Purpose: Experts in the field of OA suggested that a shift in research focus towards the early disease stage is needed; here joint damage might still be reversible, pain is not chronic, and physical functioning is not heavily impaired. Studying incident knee OA among patients with early-stage disease requires very long follow-up when established measures of knee OA, e.g. Kellgren & Lawrence (KL) grade ≥2 or the ACR-criteria), are used. Validated surrogate outcomes of established knee OA, can boost the research on new disease- and symptom-modifying treatments within the ‘window of opportunity’ of early-stage knee OA. The current study aimed to evaluate the performance of the short-term change (2.5 years) of several clinical and imaging markers as surrogate outcomes for long-term (6.5 years) clinical knee OA development, among high-risk women with overweight and obesity.
Methods: Data of the PROOF study were used. In PROOF, 407 women (aged 50 - 60 years, BMI ≥27 kg/m2, and free of clinical knee OA) were recruited and followed for 6.5 years. At baseline, 2.5 years, and 6,5 years, questionnaires (demographics, knee symptoms, WOMAC scores), and standardized semi-flexed PA radiography (osteophytes, joint space width, and medial alignment angle) and multi-sequential MRIs (semi-quantitative scores using MOAKS) were obtained. For all pre-specified potential surrogate outcome, first the 2.5 years progression (i.e. worsening) was determined and compared to the 2.5 years incidence of clinical knee OA, using the combined ACR-criteria (i.e. pain on most days of the last month, definite osteophyte on radiography, and ≥1 out of age >50, morning stiffness <30 minutes, crepitus). Published measures of the Minimal Clinically Important Difference (MCID) were used to determine the number of knees with progression based on knee pain severity (NRS), WOMAC pain, WOMAC stiffness, WOMAC function, and medial and lateral joint space narrowing. For osteophytes scored on radiographs, progression ≥1 grade on the 0-4 scale, excluding progression from 0 to 1, was used to determine short-term progression. For MOAKS features (bone marrow lesions, cartilage defects, osteophytes, meniscal pathologies, and meniscal extrusion), published definitions by Runhaar et al (2014) were used to define progression. MOAKS features were stratified for medial/lateral and tibiofemoral/patellofemoral compartments, where appropriate. Potential surrogate outcomes showing progression ≥10% of the knees after 2.5 years were further analyzed for their association with the incidence of clinical knee OA after 6.5 years, using Generalized Estimating Equations to account for repeated measures within persons. Only for WOMAC pain, stiffness and function scores, a simple logistic regression was used, as these measures were obtained at a person-level. For all potential surrogate markers showing a significant association with incident clinical knee OA, sensitivity, specificity, positive predictive value (PPV), and negative predictive value (NPV) were calculated.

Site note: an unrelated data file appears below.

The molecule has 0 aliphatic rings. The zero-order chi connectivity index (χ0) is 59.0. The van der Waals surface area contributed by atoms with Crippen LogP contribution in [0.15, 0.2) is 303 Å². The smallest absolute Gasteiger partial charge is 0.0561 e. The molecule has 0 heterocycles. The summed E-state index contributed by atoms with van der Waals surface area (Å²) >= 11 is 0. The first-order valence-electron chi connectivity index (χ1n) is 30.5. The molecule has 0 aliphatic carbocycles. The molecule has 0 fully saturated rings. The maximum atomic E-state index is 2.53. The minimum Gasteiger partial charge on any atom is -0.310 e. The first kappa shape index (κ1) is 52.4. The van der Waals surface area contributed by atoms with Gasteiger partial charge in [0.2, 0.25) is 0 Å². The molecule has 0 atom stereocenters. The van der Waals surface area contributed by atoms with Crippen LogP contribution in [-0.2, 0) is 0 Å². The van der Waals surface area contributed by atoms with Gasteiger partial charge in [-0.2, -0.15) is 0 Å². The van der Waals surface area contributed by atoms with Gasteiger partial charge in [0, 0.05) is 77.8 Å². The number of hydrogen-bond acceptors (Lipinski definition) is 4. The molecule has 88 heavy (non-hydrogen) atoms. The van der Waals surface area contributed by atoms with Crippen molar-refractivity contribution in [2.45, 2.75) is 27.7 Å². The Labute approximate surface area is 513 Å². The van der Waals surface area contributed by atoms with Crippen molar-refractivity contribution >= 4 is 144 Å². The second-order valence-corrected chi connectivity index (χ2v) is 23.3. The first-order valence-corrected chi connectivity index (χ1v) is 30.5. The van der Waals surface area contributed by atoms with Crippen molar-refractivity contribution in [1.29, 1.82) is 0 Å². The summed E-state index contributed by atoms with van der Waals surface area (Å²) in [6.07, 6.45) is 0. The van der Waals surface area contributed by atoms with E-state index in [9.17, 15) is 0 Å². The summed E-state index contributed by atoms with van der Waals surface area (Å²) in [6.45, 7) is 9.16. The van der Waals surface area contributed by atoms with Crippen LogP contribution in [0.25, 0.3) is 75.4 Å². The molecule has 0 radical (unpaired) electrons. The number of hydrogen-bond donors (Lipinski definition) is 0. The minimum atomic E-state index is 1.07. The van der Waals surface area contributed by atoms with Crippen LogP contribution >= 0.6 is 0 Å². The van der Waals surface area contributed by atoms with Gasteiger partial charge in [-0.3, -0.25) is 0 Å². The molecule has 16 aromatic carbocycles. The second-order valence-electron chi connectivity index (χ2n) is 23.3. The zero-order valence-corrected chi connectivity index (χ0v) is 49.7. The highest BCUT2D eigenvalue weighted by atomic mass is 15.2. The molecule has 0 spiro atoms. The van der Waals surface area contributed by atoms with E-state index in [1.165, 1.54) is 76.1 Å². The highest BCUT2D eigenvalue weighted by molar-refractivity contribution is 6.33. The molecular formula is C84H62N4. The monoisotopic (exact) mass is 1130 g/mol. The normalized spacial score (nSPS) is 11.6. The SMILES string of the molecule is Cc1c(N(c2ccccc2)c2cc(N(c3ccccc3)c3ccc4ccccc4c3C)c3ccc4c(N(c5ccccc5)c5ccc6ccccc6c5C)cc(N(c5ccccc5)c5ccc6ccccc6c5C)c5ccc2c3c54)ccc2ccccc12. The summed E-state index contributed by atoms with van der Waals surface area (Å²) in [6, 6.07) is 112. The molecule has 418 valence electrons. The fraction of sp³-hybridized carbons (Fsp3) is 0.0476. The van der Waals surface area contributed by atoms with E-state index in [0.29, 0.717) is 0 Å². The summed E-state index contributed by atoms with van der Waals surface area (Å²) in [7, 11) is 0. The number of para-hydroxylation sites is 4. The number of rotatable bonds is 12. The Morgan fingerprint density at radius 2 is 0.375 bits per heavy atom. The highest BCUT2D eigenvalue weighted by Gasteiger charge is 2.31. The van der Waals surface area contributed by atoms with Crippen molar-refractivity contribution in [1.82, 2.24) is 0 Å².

Results: 470 knees from 238 women were free of clinical knee OA at baseline and had long-term OA incidence measures available (mean age 55.8 ±3.1 years and mean BMI 31.8 ± 3.8 kg/m2). After 2.5 and 6.5 years, incidence of clinical knee OA was 7% and 11% respectively. Table 1 presents the progression of the selected potential surrogate outcomes at 2.5 years and their association to incident clinical knee OA after 6.5 years. Ten potential surrogate outcomes had short-term progression in ≥10% of the knees. Of these, only the progression of medial tibiofemoral osteophytes on MRI (OR 2.2 [95% CI 1.1-4.6]) and pain severity (2.9 [95% CI 1.5-5.5]) were significantly associated to incident clinical knee OA. Both measures had low sensitivity and PPV (22%-28%), and high specificity and NPV (90%-91%).
Conclusions: Among a high-risk population of overweight/obese women free of clinical knee OA, both the progression of medial tibiofemoral osteophytes on MRI and of knee pain severity fulfill the basic requirements of a surrogate outcome; their short-term change was significantly associated to long-term OA development. The next step to validate these potential surrogate outcomes would be to show in an RCT that the long-term preventive effects of a treatment (i.e. less OA incidence) are captured by the short-term change in these surrogate outcomes. If so, future trials can evaluate their preventive effect more efficiently by evaluating the short-term change in these surrogate outcomes only.
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